K: And here’s the beauty of how God works. That very weekend I was at a brainstorming retreat with a group of writer friends. We had just brainstormed the book that Erin’s been talking to me about. We pinpointed what the message and the focus should be, so I was really wanting to do this book. But as excited as I was about it, when I got back home the thought of going through all of my blog material and organizing it…it was so overwhelming to me, another thing to add to my already overloaded to-do list. I told God I’m willing, but I just can’t. Not on my own right now. So…any chance You can send me some help? A couple of months later, I went to visit Erin. I didn’t mention any of this to her, but it was very much on my mind and my heart.

E: As we were talking one morning, the idea of Karen writing a book came up again, and the issue of her lack of time being the stumbling block. That’s when God tapped me on the shoulder and said, “Tell her what you’ve been thinking…”

K: It was so funny, because Erin started to talk to me, and she was almost apologetic saying, “Don't feel like you need to do this,” and “Don't feel like this is something that you have to respond to”—

E: More like, “Don’t laugh at this, but…”

K: As I was listening to her, I think my mouth was probably hanging open. Everything she said hit home and resonated. I looked at her and told her, “This is God. Pure God.” Because what she was saying about coming alongside me and helping organize was exactly what I’ve been praying about. And God was telling her the same thing.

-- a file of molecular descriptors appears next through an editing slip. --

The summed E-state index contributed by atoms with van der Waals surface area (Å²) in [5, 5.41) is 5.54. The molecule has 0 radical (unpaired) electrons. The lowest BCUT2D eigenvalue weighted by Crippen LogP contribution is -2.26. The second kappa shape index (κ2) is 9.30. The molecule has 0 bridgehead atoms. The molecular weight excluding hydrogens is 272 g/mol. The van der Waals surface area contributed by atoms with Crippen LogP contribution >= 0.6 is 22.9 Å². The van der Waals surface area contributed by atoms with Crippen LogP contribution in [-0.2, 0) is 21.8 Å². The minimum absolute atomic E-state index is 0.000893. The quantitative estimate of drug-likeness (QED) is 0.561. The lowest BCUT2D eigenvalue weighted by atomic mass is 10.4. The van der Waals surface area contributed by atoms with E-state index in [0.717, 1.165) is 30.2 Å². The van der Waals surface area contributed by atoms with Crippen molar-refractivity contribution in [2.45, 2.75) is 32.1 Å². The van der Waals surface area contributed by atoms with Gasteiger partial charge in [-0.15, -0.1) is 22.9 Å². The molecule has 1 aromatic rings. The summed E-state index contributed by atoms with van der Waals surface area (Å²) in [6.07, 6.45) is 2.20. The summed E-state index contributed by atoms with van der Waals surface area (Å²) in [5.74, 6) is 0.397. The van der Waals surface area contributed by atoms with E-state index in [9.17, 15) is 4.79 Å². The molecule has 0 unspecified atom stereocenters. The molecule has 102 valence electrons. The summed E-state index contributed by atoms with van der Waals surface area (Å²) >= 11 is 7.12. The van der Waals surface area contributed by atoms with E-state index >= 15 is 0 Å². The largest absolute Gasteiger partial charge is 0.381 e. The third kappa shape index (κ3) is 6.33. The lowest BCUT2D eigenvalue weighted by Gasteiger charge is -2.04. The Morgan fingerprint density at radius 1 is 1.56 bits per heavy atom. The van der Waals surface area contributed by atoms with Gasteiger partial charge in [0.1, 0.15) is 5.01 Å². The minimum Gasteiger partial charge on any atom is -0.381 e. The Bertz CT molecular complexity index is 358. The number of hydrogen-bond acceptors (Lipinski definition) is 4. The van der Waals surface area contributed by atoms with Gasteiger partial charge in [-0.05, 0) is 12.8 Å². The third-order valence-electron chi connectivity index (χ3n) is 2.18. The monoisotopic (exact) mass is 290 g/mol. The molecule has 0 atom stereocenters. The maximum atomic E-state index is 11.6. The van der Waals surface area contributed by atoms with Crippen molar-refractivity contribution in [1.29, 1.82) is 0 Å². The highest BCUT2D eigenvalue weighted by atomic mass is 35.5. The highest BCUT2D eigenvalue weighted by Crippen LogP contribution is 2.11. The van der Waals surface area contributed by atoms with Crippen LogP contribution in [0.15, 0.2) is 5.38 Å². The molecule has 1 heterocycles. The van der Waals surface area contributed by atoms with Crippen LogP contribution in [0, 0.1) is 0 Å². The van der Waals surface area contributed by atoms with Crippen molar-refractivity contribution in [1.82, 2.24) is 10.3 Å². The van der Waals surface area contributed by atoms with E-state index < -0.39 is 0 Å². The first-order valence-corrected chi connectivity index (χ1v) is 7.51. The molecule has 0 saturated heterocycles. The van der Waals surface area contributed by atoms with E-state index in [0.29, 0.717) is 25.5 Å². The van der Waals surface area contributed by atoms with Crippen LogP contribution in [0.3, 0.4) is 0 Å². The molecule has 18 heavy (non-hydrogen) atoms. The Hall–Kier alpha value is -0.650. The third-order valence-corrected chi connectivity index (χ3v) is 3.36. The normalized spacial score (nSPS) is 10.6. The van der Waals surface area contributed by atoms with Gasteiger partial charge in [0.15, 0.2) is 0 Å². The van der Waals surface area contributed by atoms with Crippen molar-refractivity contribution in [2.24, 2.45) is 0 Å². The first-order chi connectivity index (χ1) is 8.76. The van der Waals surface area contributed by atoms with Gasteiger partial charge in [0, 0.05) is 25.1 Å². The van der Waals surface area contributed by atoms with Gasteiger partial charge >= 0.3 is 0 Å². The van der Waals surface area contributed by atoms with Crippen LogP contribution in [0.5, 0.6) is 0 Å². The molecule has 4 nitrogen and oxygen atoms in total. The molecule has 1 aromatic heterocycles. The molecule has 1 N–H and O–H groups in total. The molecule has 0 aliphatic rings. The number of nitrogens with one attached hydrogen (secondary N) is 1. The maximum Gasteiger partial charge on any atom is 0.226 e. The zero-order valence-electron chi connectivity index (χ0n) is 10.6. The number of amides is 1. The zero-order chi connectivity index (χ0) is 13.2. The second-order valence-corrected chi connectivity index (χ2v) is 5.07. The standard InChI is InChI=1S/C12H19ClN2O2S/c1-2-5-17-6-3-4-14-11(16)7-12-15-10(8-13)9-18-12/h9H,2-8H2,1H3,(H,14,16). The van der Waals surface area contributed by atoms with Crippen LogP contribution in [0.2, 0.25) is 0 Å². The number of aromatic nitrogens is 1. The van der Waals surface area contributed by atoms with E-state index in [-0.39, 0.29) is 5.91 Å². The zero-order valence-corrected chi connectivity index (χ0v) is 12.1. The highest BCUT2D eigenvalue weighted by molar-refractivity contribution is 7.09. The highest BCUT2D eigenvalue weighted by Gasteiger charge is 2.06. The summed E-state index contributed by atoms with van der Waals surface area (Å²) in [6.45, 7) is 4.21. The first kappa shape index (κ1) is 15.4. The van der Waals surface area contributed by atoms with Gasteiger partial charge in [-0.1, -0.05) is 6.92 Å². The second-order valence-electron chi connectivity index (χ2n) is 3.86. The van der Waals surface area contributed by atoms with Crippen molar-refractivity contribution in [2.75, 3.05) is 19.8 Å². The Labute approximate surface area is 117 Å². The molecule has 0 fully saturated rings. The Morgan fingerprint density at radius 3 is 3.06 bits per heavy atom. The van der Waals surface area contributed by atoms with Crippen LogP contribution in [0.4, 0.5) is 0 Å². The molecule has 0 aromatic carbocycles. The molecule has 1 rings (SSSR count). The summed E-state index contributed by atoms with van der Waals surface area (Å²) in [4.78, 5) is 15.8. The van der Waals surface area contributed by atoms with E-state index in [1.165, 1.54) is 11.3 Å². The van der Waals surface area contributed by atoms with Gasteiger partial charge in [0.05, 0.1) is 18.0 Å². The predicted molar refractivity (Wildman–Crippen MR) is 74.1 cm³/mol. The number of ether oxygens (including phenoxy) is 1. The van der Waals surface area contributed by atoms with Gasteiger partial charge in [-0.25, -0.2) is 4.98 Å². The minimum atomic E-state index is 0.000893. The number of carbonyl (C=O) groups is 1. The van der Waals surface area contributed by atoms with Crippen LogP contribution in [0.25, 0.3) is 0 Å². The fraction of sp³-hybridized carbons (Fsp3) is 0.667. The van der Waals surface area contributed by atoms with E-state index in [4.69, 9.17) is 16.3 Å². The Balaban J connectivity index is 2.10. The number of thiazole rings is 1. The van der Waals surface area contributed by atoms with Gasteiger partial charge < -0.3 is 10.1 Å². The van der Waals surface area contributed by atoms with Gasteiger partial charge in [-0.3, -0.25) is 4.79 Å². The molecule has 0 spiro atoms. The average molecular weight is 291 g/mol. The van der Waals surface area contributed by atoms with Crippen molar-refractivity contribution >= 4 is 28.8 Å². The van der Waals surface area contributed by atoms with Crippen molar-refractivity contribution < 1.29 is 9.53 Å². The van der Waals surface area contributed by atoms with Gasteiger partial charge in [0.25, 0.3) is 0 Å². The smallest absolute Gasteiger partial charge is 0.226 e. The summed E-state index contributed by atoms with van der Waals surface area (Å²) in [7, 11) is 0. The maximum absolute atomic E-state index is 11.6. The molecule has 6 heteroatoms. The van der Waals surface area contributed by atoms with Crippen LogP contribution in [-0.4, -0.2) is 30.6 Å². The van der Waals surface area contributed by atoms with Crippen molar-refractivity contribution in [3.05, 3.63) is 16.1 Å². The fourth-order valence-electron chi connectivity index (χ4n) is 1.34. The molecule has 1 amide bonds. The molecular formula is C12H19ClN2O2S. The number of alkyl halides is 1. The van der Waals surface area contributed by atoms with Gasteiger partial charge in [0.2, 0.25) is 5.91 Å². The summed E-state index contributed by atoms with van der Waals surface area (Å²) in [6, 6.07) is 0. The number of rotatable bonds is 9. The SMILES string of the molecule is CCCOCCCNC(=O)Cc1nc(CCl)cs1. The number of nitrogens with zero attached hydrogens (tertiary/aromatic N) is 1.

E: And the rest of Write From the Deep just came from that point.

So, then, what does Write From the Deep mean?
K:  That’s a great question because it means different things to different people. When I talk about writing from the deep, I mean those deep places of struggle, the places where it feels so dark—like you’re in a cave and you can’t see anything. You’re not sure where you’re going, where it’s even safe. All you can do is listen to that small whisper from God telling you, “Step here…stop. One step to the right…stop…”  You take one, trusting step at a time. That’s how publishing feels to so many people. Something else that I’ve noticed is that when we’re in those deep places, all we want to do is get out of them. And yet it’s in those very places that we find our truest voice and our truest message as writers. So we need to embrace those places... to listen to God and be with God and let Him refine us through them.

E: For me being in the deep is about soaking in God and in His word. It’s about embracing Him and letting Him sink deep into our hearts. When we’re in those deep places of pain it’s easy to close off and not let anyone or anything in. But so often the enemy is already in there with us. That’s why it’s so important to let God into those deep places. It’s where we’re the most vulnerable, it’s where we most need healing. And I think the deep is where His word can become clearest. It reminds me of how water soaks through the earth—how it filters into something more and more pure as it seeps through layers of dirt and rock. When we’re writing the messages that come from these places, we’re writing what we’re most passionate about, in our most authentic voice.

What made you choose the format of a podcast rather than blog?